Blog Health Equity

Reflection: Public health in St. Louis

Written by Lauren Jennings, BS Candidate, University of Kansas; SPRIGHT Scholar in the 2020 Institute for Public Health Summer Research Program – Public and Global Health Abbreviated Track 

As a rising senior at the University of Kansas, I study Molecular Biology on the premedical track. My experiences working with marginalized groups in my collegiate career paired with my past experiences growing up in St. Louis have fostered my interest in public health.

I am especially interested in the social determinants of health, with emphasis on how geographical location and socioeconomic status influence access to care, both locally and globally. In my career, I plan to weave aspects of advocacy and public health throughout clinical practice.

Coming into the program, I was aware of some of the major health disparities plaguing the St. Louis region, such as the fact that black residents of St. Louis were 34% more likely to die of any cause compared to their white counterparts. The evaluation of the current COVID-19 pandemic brought these disparities into even brighter light as black St. Louisans have been diagnosed with COVID-19 at a higher rate. Because of my interest in disparities throughout St. Louis, my favorite part of the program was listening to speakers such as Dr. Ericka Hayes, MD and Anne Trolard, MPH who tie their research to the St. Louis region. The program highlighted unique areas of necessary research throughout the St. Louis regions, such as implementing better practices for gathering data about youth intervention program and sexual health.

Additionally, I learned the importance of community-based research. Throughout many of the seminars, our speakers touched on the importance of discussing interventions with the community and listening to community members about what is really needed. What inspired me most was hearing anecdotes of small things that community members found important that previous researchers hadn’t stopped to consider. From these seminars, I will take away important skills of quiet and peaceful listening to hopefully become a louder, more impactful advocate.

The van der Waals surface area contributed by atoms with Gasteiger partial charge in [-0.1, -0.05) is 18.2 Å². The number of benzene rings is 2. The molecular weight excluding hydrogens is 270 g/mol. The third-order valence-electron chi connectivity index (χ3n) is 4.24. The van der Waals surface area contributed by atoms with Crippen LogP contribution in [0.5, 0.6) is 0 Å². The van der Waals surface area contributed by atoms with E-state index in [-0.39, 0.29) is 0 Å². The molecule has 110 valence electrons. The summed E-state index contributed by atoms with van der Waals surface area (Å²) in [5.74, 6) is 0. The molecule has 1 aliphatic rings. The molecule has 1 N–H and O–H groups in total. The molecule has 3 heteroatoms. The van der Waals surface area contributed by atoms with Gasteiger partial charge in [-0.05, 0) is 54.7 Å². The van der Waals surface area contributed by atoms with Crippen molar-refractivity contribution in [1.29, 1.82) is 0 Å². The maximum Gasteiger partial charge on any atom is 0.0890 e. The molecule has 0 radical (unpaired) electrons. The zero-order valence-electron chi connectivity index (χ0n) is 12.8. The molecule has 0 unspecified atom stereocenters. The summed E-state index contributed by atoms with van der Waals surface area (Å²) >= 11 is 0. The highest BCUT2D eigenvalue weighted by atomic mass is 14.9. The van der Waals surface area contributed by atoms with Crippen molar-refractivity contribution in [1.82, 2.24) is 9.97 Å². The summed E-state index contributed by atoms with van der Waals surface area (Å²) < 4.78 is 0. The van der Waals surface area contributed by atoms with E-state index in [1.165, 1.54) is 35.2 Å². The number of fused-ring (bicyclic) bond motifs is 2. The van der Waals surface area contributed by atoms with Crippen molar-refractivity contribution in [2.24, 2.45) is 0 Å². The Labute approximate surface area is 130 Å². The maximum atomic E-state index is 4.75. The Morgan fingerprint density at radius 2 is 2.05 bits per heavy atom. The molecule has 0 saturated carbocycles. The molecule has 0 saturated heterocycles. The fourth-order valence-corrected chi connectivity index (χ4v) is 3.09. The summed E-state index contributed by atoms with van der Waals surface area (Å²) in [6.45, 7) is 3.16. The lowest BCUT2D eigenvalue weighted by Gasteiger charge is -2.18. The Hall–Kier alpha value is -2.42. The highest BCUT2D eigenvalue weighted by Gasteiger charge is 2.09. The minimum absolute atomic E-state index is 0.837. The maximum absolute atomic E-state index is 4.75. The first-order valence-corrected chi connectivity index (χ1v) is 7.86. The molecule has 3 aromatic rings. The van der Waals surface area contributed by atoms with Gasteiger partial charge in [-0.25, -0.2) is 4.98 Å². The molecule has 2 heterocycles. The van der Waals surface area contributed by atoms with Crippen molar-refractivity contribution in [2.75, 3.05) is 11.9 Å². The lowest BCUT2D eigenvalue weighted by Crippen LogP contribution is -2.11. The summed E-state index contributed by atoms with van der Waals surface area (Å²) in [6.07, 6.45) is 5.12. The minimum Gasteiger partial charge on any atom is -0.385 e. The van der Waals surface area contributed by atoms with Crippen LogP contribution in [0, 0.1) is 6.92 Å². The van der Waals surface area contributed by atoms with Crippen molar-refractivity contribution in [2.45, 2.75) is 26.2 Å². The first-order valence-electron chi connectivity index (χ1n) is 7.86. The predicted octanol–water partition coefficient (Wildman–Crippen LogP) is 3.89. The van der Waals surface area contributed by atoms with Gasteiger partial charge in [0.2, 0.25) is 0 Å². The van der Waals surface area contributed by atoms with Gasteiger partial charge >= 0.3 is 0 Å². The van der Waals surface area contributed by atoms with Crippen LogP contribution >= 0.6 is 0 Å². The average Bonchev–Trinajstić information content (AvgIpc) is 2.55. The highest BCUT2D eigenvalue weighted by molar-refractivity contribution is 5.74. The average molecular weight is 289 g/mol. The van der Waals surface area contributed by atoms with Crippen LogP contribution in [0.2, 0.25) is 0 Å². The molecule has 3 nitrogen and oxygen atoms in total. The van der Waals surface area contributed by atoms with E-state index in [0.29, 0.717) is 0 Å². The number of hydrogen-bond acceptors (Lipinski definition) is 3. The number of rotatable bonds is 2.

My time spent in the Summer Public Health Program has expanded my awareness of the health disparities throughout St. Louis and abroad. Learning more about the health disparities within my own city has further motivated me to pursue public health service within St. Louis. The research and community work performed by students and faculty at Washington University has inspired my future practice of medicine and has instilled values and lessons that will ultimately influence my career.

The different backgrounds and experiences that my peers bring to the public health sector allowed me to see new perspectives and I am eager to see how they change their communities for the better. I am especially thankful to the faculty and staff at the Institute of Public Health and Global Health Center for navigating the complex challenges posed by COVID-19 to host this year’s summer program in a new exciting, virtual fashion. Finally, I am incredibly grateful to my mentor, Dr. Jason Newland, and peer, Laasya Vallabhaneni, for their genuine conversation, unique experiences, and heartfelt service that has ultimately shaped my view on public and community health.

This post is part of the Summer Research Program blog series at the Institute for Public Health. Subscribe to email updates or follow us on Twitter or Facebook.